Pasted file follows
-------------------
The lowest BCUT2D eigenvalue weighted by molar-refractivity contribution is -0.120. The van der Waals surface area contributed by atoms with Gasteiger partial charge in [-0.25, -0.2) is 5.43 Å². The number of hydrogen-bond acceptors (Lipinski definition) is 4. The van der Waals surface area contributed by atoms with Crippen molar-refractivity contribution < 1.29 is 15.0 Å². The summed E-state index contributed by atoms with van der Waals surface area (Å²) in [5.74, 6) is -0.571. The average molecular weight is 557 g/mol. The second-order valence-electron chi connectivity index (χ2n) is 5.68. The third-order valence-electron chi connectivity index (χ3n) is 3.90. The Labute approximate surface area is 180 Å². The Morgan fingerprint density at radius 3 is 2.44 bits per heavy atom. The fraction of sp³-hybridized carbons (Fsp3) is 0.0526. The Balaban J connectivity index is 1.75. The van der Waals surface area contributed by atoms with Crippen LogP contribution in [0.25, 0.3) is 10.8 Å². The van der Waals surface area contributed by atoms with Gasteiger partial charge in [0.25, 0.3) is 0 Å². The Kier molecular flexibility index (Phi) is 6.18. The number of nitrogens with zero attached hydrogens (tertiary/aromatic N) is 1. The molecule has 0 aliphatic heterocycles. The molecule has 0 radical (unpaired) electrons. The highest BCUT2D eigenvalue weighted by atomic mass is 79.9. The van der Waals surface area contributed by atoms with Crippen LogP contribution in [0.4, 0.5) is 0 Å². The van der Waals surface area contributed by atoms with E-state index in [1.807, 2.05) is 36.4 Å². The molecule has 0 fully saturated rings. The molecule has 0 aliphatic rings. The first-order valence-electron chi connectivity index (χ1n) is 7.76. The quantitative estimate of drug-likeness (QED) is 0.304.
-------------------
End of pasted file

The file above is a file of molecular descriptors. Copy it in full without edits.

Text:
The lowest BCUT2D eigenvalue weighted by molar-refractivity contribution is -0.120. The van der Waals surface area contributed by atoms with Gasteiger partial charge in [-0.25, -0.2) is 5.43 Å². The number of hydrogen-bond acceptors (Lipinski definition) is 4. The van der Waals surface area contributed by atoms with Crippen molar-refractivity contribution < 1.29 is 15.0 Å². The summed E-state index contributed by atoms with van der Waals surface area (Å²) in [5.74, 6) is -0.571. The average molecular weight is 557 g/mol. The second-order valence-electron chi connectivity index (χ2n) is 5.68. The third-order valence-electron chi connectivity index (χ3n) is 3.90. The Labute approximate surface area is 180 Å². The Morgan fingerprint density at radius 3 is 2.44 bits per heavy atom. The fraction of sp³-hybridized carbons (Fsp3) is 0.0526. The Balaban J connectivity index is 1.75. The van der Waals surface area contributed by atoms with Crippen LogP contribution in [0.25, 0.3) is 10.8 Å². The van der Waals surface area contributed by atoms with Gasteiger partial charge in [0.25, 0.3) is 0 Å². The Kier molecular flexibility index (Phi) is 6.18. The number of nitrogens with zero attached hydrogens (tertiary/aromatic N) is 1. The molecule has 0 aliphatic heterocycles. The molecule has 0 radical (unpaired) electrons. The highest BCUT2D eigenvalue weighted by atomic mass is 79.9. The van der Waals surface area contributed by atoms with Crippen LogP contribution in [0.4, 0.5) is 0 Å². The van der Waals surface area contributed by atoms with E-state index in [1.807, 2.05) is 36.4 Å². The molecule has 0 fully saturated rings. The molecule has 0 aliphatic rings. The first-order valence-electron chi connectivity index (χ1n) is 7.76. The quantitative estimate of drug-likeness (QED) is 0.304.